So what you are saying is, they increased spending from £6.8m to £9.2m and are now cutting it to £8.4m. That's still 24% higher than it was under Gordon Brown. Why have the Conservatives needed to increase the bill?
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paul514
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#8
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#8
(Original post by MagicNMedicine)
The special adviser bill in 2009/10 was £6.8m
https://www.gov.uk/government/upload...-June-2010.pdf

So what you are saying is, they increased spending from £6.8m to £9.2m and are now cutting it to £8.4m. That's still 24% higher than it was under Gordon Brown. Why have the Conservatives needed to increase the bill?
Why would I care about costs in the single millions when tens and hundreds of millions even billions are misspent or not collected in taxes elsewhere it's a *******s outrage over something insignificant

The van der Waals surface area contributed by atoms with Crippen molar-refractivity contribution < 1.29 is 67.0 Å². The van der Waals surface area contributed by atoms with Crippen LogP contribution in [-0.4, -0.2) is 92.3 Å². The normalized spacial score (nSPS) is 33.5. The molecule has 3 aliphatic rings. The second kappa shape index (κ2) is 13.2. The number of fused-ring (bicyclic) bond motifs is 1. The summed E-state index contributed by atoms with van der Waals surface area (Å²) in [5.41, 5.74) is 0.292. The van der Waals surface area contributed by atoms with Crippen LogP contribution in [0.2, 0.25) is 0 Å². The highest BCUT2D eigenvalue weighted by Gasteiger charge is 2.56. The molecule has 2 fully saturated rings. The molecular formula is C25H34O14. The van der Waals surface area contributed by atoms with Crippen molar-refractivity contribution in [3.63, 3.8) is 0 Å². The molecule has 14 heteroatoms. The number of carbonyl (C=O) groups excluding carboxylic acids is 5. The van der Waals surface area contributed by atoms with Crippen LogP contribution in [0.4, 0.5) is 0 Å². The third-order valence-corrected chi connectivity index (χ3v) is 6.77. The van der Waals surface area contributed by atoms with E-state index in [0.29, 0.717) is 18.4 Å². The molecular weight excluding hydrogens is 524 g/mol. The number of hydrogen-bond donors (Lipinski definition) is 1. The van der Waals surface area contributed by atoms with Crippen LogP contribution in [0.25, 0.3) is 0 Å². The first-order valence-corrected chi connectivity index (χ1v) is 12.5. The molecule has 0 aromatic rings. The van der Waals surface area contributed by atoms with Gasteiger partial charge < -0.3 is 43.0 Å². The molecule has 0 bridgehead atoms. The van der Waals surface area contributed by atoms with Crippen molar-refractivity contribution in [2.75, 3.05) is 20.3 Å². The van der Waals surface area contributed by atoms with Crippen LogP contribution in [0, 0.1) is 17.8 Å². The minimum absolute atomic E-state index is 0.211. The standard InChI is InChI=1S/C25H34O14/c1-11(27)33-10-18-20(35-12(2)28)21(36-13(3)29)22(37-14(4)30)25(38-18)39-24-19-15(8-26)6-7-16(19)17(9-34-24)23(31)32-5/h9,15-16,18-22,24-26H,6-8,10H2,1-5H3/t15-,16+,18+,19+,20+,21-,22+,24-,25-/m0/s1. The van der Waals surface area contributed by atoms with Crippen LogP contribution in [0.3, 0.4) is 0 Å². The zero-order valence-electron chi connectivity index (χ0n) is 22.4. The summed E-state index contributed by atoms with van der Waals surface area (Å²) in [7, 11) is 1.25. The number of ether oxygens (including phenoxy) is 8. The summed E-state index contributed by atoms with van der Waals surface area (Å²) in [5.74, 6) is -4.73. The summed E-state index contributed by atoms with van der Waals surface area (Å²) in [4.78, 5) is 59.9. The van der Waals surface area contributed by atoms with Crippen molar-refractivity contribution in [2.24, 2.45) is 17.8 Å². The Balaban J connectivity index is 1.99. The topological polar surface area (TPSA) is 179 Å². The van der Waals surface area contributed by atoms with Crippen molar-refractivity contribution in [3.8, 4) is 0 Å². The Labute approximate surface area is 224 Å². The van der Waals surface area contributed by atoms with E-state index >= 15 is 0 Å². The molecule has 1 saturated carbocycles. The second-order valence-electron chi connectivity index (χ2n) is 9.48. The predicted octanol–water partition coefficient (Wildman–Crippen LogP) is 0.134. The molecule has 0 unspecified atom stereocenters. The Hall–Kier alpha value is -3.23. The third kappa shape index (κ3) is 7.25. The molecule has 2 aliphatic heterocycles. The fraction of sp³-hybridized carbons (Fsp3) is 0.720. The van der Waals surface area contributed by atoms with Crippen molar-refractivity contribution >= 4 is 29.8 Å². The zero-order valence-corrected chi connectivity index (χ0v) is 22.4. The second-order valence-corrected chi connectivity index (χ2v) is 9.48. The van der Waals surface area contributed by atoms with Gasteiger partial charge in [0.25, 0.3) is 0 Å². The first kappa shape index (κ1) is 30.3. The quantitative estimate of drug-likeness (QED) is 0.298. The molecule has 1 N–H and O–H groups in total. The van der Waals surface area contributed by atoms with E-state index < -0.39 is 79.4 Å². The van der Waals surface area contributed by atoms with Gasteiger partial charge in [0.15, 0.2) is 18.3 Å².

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MagicNMedicine
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#9
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#9
(Original post by paul514)
Why would I care about costs in the single millions when tens and hundreds of millions even billions are misspent or not collected in taxes elsewhere it's a *******s outrage over something insignificant
Sure - but the Conservatives preach about "reducing the cost of government" and in Opposition the Conservatives criticised Tony Blair for growing the political machine around government by swelling the number of political advisers that are paid for by the tax payer.

So it looks like hypocrisy to then go and increase the amount spent on these when they go in to government.
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L i b
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#10
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#10
[QUOTE=MagicNMedicine;61683987]The special adviser bill in 2009/10 was £6.8m
https://www.gov.uk/government/upload...-June-2010.pdf

From what I can see, you're not comparing like with like here. The attached piece from the House of Commons Library shows that since 2012-13, the pay bill published for Spads has included pension contributions.

Name:  HOC Library.PNG